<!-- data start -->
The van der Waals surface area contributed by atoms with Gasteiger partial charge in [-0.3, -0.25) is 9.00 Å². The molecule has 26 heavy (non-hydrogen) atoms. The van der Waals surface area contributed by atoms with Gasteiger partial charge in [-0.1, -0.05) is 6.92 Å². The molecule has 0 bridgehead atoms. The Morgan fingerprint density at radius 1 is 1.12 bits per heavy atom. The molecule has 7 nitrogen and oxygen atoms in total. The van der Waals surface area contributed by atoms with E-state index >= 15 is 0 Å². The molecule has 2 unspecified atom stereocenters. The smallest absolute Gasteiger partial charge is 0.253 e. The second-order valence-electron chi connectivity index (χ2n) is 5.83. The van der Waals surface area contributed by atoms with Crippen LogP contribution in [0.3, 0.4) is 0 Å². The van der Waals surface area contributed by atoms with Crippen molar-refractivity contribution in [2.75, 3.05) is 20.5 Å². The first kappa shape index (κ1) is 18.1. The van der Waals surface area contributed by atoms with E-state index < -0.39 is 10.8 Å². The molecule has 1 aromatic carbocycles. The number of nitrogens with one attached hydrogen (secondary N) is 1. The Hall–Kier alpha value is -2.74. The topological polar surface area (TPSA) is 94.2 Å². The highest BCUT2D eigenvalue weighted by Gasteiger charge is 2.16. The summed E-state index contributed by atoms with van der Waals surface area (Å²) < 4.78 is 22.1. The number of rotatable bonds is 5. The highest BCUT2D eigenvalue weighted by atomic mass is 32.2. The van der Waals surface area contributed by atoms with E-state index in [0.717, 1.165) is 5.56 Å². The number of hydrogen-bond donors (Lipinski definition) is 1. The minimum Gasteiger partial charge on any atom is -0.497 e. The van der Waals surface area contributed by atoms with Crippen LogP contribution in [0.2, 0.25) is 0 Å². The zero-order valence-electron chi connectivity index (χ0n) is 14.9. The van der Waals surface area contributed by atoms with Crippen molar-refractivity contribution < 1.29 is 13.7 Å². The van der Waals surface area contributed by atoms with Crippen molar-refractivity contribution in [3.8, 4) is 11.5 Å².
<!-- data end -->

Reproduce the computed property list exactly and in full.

The van der Waals surface area contributed by atoms with Gasteiger partial charge in [-0.3, -0.25) is 9.00 Å². The molecule has 26 heavy (non-hydrogen) atoms. The van der Waals surface area contributed by atoms with Gasteiger partial charge in [-0.1, -0.05) is 6.92 Å². The molecule has 0 bridgehead atoms. The Morgan fingerprint density at radius 1 is 1.12 bits per heavy atom. The molecule has 7 nitrogen and oxygen atoms in total. The van der Waals surface area contributed by atoms with E-state index >= 15 is 0 Å². The molecule has 2 unspecified atom stereocenters. The smallest absolute Gasteiger partial charge is 0.253 e. The second-order valence-electron chi connectivity index (χ2n) is 5.83. The van der Waals surface area contributed by atoms with Crippen LogP contribution in [0.3, 0.4) is 0 Å². The van der Waals surface area contributed by atoms with Crippen molar-refractivity contribution in [2.75, 3.05) is 20.5 Å². The first kappa shape index (κ1) is 18.1. The van der Waals surface area contributed by atoms with E-state index < -0.39 is 10.8 Å². The molecule has 1 aromatic carbocycles. The number of nitrogens with one attached hydrogen (secondary N) is 1. The Hall–Kier alpha value is -2.74. The topological polar surface area (TPSA) is 94.2 Å². The highest BCUT2D eigenvalue weighted by Gasteiger charge is 2.16. The summed E-state index contributed by atoms with van der Waals surface area (Å²) < 4.78 is 22.1. The number of rotatable bonds is 5. The highest BCUT2D eigenvalue weighted by atomic mass is 32.2. The van der Waals surface area contributed by atoms with E-state index in [0.717, 1.165) is 5.56 Å². The number of hydrogen-bond donors (Lipinski definition) is 1. The minimum Gasteiger partial charge on any atom is -0.497 e. The van der Waals surface area contributed by atoms with Crippen LogP contribution in [0.2, 0.25) is 0 Å². The zero-order valence-electron chi connectivity index (χ0n) is 14.9. The van der Waals surface area contributed by atoms with Crippen molar-refractivity contribution < 1.29 is 13.7 Å². The van der Waals surface area contributed by atoms with Crippen molar-refractivity contribution in [3.8, 4) is 11.5 Å².